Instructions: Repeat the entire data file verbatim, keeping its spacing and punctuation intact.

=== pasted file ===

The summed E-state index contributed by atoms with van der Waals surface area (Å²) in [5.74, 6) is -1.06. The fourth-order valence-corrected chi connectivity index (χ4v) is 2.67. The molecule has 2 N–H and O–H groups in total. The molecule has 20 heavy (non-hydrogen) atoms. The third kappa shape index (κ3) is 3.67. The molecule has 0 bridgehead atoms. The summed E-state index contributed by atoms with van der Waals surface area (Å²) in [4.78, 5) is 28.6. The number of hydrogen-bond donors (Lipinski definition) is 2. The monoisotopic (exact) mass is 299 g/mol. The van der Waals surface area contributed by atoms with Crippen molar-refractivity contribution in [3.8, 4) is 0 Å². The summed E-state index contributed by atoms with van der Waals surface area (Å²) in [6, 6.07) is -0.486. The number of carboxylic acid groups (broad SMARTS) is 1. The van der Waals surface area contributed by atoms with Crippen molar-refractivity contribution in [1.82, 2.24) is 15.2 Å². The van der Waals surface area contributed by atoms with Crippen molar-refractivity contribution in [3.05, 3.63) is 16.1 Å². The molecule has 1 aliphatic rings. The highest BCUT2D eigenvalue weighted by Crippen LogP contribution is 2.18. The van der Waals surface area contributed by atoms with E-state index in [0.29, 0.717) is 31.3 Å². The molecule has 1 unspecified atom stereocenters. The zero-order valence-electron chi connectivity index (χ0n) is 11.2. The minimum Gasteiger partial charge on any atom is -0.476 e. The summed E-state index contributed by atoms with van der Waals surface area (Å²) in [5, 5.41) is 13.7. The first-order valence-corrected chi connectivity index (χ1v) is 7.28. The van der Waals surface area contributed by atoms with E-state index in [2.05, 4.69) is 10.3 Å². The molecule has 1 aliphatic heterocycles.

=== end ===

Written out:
The summed E-state index contributed by atoms with van der Waals surface area (Å²) in [5.74, 6) is -1.06. The fourth-order valence-corrected chi connectivity index (χ4v) is 2.67. The molecule has 2 N–H and O–H groups in total. The molecule has 20 heavy (non-hydrogen) atoms. The third kappa shape index (κ3) is 3.67. The molecule has 0 bridgehead atoms. The summed E-state index contributed by atoms with van der Waals surface area (Å²) in [4.78, 5) is 28.6. The number of hydrogen-bond donors (Lipinski definition) is 2. The monoisotopic (exact) mass is 299 g/mol. The van der Waals surface area contributed by atoms with Crippen molar-refractivity contribution in [3.8, 4) is 0 Å². The summed E-state index contributed by atoms with van der Waals surface area (Å²) in [6, 6.07) is -0.486. The number of carboxylic acid groups (broad SMARTS) is 1. The van der Waals surface area contributed by atoms with Crippen molar-refractivity contribution in [1.82, 2.24) is 15.2 Å². The van der Waals surface area contributed by atoms with Crippen molar-refractivity contribution in [3.05, 3.63) is 16.1 Å². The molecule has 1 aliphatic rings. The highest BCUT2D eigenvalue weighted by Crippen LogP contribution is 2.18. The van der Waals surface area contributed by atoms with E-state index in [0.29, 0.717) is 31.3 Å². The molecule has 1 unspecified atom stereocenters. The zero-order valence-electron chi connectivity index (χ0n) is 11.2. The minimum Gasteiger partial charge on any atom is -0.476 e. The summed E-state index contributed by atoms with van der Waals surface area (Å²) in [5, 5.41) is 13.7. The first-order valence-corrected chi connectivity index (χ1v) is 7.28. The van der Waals surface area contributed by atoms with E-state index in [2.05, 4.69) is 10.3 Å². The molecule has 1 aliphatic heterocycles.